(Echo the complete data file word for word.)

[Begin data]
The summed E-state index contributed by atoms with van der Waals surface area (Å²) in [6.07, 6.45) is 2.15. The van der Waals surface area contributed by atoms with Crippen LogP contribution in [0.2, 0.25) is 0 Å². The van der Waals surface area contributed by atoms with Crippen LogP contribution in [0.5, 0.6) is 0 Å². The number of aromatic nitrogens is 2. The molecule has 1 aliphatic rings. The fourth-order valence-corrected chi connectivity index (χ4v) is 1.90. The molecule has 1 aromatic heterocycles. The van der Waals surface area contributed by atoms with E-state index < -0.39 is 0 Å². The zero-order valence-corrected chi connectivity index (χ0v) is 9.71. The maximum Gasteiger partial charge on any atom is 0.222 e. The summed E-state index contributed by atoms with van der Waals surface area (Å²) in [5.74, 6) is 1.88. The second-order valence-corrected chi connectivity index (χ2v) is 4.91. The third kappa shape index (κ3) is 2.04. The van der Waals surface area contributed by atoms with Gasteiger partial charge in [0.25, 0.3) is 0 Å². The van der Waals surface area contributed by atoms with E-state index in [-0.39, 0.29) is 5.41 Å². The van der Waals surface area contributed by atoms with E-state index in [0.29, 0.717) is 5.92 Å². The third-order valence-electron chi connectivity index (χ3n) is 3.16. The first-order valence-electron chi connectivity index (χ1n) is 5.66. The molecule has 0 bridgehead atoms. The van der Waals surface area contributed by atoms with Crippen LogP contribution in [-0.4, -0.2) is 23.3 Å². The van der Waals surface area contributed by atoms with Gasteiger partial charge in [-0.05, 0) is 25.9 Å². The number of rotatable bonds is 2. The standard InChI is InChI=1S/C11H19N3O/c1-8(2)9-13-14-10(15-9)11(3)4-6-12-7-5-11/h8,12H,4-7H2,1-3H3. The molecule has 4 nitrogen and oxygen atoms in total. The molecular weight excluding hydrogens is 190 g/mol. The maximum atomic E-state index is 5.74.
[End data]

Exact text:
The summed E-state index contributed by atoms with van der Waals surface area (Å²) in [6.07, 6.45) is 2.15. The van der Waals surface area contributed by atoms with Crippen LogP contribution in [0.2, 0.25) is 0 Å². The van der Waals surface area contributed by atoms with Crippen LogP contribution in [0.5, 0.6) is 0 Å². The number of aromatic nitrogens is 2. The molecule has 1 aliphatic rings. The fourth-order valence-corrected chi connectivity index (χ4v) is 1.90. The molecule has 1 aromatic heterocycles. The van der Waals surface area contributed by atoms with E-state index < -0.39 is 0 Å². The zero-order valence-corrected chi connectivity index (χ0v) is 9.71. The maximum Gasteiger partial charge on any atom is 0.222 e. The summed E-state index contributed by atoms with van der Waals surface area (Å²) in [5.74, 6) is 1.88. The second-order valence-corrected chi connectivity index (χ2v) is 4.91. The third kappa shape index (κ3) is 2.04. The van der Waals surface area contributed by atoms with Gasteiger partial charge in [0.25, 0.3) is 0 Å². The van der Waals surface area contributed by atoms with E-state index in [-0.39, 0.29) is 5.41 Å². The van der Waals surface area contributed by atoms with E-state index in [0.29, 0.717) is 5.92 Å². The third-order valence-electron chi connectivity index (χ3n) is 3.16. The first-order valence-electron chi connectivity index (χ1n) is 5.66. The molecule has 0 bridgehead atoms. The van der Waals surface area contributed by atoms with Crippen LogP contribution in [-0.4, -0.2) is 23.3 Å². The van der Waals surface area contributed by atoms with Gasteiger partial charge in [-0.05, 0) is 25.9 Å². The number of rotatable bonds is 2. The standard InChI is InChI=1S/C11H19N3O/c1-8(2)9-13-14-10(15-9)11(3)4-6-12-7-5-11/h8,12H,4-7H2,1-3H3. The molecule has 4 nitrogen and oxygen atoms in total. The molecular weight excluding hydrogens is 190 g/mol. The maximum atomic E-state index is 5.74.